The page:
Do you see what I see?
Using NetMeeting to share your computer screen
Last week we saw how easy it is to share what you see on your computer screen by taking screenshots. This week we’ll look at an even better way to share your screen and everything that happens on it in real-time. Microsoft NetMeeting is a great way to let others “peak over your shoulder” and watch your screen – even if they are physically located in some far off place.
What can I do with NetMeeting?
With NetMeeting you can do things like share and collaborate, use a whiteboard, send files, and text chat.
» Share your desktop to:
– show someone how to use an application
– troubleshoot a problem
– show presentations or notes during conference calls
– capture brainstorming ideas,
….and too many others to list here.
» Use tools like a whiteboard, chat & file transfer
» Control someone else’s desktop remotely; with their permission of course.
How do I get NetMeeting?
You probably already have it. All computers running Windows XP have already have NetMeeting available.
To run NetMeeting:
- From the Windows Start button select Run…
- Type conf
- Click OK.
NOTE: If this is the first time you have accessed NetMeeting you will be presented with an installation wizard.
Click here for setup instructions.
How can I connect with someone else?
There are a few different ways to connect with someone via NetMeeting. The most common and easiest include:
» Using the NetMeeting directory
» Entering an IP address
» Entering a computer name
If you followed the instructions linked to above, you should appear in AEP’s NetMeeting directory. The directory provides a list of names and locations of people who are available for you to call. Simply click the directory button to access the directory.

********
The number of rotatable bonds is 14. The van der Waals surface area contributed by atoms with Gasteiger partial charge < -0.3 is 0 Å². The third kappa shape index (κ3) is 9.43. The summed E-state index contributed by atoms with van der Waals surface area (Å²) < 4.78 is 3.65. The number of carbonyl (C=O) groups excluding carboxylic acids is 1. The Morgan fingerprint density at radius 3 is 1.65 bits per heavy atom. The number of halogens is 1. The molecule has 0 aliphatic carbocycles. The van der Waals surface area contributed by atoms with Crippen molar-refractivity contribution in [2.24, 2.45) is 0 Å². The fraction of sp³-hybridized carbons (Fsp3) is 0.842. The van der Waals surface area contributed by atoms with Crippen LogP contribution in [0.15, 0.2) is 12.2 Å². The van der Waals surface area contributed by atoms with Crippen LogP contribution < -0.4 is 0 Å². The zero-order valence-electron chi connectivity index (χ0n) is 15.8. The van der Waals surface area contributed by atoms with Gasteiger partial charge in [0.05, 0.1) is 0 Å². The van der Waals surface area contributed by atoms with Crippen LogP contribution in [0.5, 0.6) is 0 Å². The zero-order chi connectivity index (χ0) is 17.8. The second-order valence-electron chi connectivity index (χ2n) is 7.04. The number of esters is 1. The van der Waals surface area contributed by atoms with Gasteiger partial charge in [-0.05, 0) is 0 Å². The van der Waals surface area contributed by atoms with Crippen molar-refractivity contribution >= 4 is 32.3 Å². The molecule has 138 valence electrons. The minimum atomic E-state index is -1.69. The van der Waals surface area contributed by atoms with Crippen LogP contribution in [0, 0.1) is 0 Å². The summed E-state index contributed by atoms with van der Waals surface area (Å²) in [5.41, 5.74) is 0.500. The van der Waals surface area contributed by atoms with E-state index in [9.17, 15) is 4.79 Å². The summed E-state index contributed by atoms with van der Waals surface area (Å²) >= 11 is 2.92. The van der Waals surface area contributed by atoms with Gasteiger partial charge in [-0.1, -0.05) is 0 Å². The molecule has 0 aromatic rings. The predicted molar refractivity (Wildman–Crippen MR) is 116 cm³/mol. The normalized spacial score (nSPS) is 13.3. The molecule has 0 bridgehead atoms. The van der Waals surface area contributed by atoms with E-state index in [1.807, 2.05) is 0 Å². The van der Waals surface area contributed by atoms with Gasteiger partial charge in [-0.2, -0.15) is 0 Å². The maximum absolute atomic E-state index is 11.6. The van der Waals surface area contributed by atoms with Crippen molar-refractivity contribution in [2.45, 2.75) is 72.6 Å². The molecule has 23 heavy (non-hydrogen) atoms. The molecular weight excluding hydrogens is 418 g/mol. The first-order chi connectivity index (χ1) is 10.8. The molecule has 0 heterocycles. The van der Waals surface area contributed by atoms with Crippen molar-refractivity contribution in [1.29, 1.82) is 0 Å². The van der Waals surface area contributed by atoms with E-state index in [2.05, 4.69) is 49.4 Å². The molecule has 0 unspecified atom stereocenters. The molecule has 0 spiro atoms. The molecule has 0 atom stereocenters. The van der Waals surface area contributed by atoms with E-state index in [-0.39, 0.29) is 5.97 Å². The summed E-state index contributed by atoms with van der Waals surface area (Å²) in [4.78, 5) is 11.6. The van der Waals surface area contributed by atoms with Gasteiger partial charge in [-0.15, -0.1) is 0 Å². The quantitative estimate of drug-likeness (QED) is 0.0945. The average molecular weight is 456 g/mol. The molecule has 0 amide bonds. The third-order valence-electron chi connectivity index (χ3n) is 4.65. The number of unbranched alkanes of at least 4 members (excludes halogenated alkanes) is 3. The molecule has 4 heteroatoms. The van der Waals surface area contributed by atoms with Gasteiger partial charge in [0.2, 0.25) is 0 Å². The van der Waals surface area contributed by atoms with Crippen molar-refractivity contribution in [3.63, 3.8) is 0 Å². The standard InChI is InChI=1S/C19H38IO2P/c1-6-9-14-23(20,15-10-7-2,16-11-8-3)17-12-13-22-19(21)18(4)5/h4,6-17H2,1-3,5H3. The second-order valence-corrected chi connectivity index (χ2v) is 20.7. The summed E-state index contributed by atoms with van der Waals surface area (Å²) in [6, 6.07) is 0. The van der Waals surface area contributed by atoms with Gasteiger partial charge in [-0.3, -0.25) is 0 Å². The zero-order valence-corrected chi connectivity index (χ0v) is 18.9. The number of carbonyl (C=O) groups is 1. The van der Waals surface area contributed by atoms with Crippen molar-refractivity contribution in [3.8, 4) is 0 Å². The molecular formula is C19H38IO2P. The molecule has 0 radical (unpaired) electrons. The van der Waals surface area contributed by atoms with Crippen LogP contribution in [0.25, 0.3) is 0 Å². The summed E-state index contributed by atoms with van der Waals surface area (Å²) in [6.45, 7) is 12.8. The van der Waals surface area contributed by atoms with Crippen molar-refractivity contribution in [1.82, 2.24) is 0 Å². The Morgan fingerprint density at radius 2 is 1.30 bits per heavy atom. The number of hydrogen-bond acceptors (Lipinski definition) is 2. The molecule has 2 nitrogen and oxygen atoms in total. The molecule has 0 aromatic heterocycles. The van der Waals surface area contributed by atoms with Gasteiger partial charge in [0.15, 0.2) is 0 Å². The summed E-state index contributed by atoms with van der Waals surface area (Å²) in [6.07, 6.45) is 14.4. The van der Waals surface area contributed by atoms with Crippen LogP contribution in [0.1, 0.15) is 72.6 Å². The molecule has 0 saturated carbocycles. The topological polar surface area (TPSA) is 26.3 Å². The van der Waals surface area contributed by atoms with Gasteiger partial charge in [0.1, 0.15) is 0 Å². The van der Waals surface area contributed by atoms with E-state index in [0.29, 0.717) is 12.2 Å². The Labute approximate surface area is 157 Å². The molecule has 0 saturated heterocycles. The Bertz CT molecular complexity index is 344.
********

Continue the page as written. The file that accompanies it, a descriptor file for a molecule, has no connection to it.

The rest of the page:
If the person you want to call does not appear in the directory, ask them to give you their IP address. Your IP address can be found by opening NetMeeting and choosing About Windows NetMeeting from the Help menu. Your IP address is displayed at the bottom of this window.
To connect using this method simply enter the IP address of the person you are calling in the address box and press Enter on your keyboard.
Another alternative for connecting with someone is to know their computer name. You can see what your computer name is by looking for the My Computer icon on your desktop. It should look something like this and display text in the format of User ID on Computer Name.
To connect using this method simply enter the computer number (P3033244 in the example shown) of the person you are calling in the address box and press Enter on your keyboard.
» If you are also on a phone call with the person you call via NetMeeting you may need to mute your computer’s speakers to avoid audio feedback.
» For more details, the NetMeeting help menu is actually pretty helpful.